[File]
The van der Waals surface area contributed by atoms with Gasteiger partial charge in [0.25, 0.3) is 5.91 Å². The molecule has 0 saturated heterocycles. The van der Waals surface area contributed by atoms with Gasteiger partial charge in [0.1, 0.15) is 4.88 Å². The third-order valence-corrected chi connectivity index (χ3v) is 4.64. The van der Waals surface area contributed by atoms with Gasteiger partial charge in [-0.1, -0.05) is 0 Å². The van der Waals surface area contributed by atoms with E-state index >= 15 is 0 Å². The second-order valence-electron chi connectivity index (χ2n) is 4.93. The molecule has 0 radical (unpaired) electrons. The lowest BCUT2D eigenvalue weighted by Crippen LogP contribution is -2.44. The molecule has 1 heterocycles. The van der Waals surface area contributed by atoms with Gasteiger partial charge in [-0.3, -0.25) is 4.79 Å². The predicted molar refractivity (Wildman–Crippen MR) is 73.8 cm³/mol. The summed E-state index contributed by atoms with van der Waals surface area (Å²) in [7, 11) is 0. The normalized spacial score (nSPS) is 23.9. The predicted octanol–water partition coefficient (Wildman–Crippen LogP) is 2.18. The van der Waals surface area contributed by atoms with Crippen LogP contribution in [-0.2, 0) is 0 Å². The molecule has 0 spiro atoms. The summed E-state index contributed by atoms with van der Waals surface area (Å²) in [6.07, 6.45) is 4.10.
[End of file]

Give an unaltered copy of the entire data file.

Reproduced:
The van der Waals surface area contributed by atoms with Gasteiger partial charge in [0.25, 0.3) is 5.91 Å². The molecule has 0 saturated heterocycles. The van der Waals surface area contributed by atoms with Gasteiger partial charge in [0.1, 0.15) is 4.88 Å². The third-order valence-corrected chi connectivity index (χ3v) is 4.64. The van der Waals surface area contributed by atoms with Gasteiger partial charge in [-0.1, -0.05) is 0 Å². The van der Waals surface area contributed by atoms with E-state index >= 15 is 0 Å². The second-order valence-electron chi connectivity index (χ2n) is 4.93. The molecule has 0 radical (unpaired) electrons. The lowest BCUT2D eigenvalue weighted by Crippen LogP contribution is -2.44. The molecule has 1 heterocycles. The van der Waals surface area contributed by atoms with Gasteiger partial charge in [-0.3, -0.25) is 4.79 Å². The predicted molar refractivity (Wildman–Crippen MR) is 73.8 cm³/mol. The summed E-state index contributed by atoms with van der Waals surface area (Å²) in [7, 11) is 0. The normalized spacial score (nSPS) is 23.9. The predicted octanol–water partition coefficient (Wildman–Crippen LogP) is 2.18. The van der Waals surface area contributed by atoms with Crippen LogP contribution in [-0.2, 0) is 0 Å². The molecule has 0 spiro atoms. The summed E-state index contributed by atoms with van der Waals surface area (Å²) in [6.07, 6.45) is 4.10.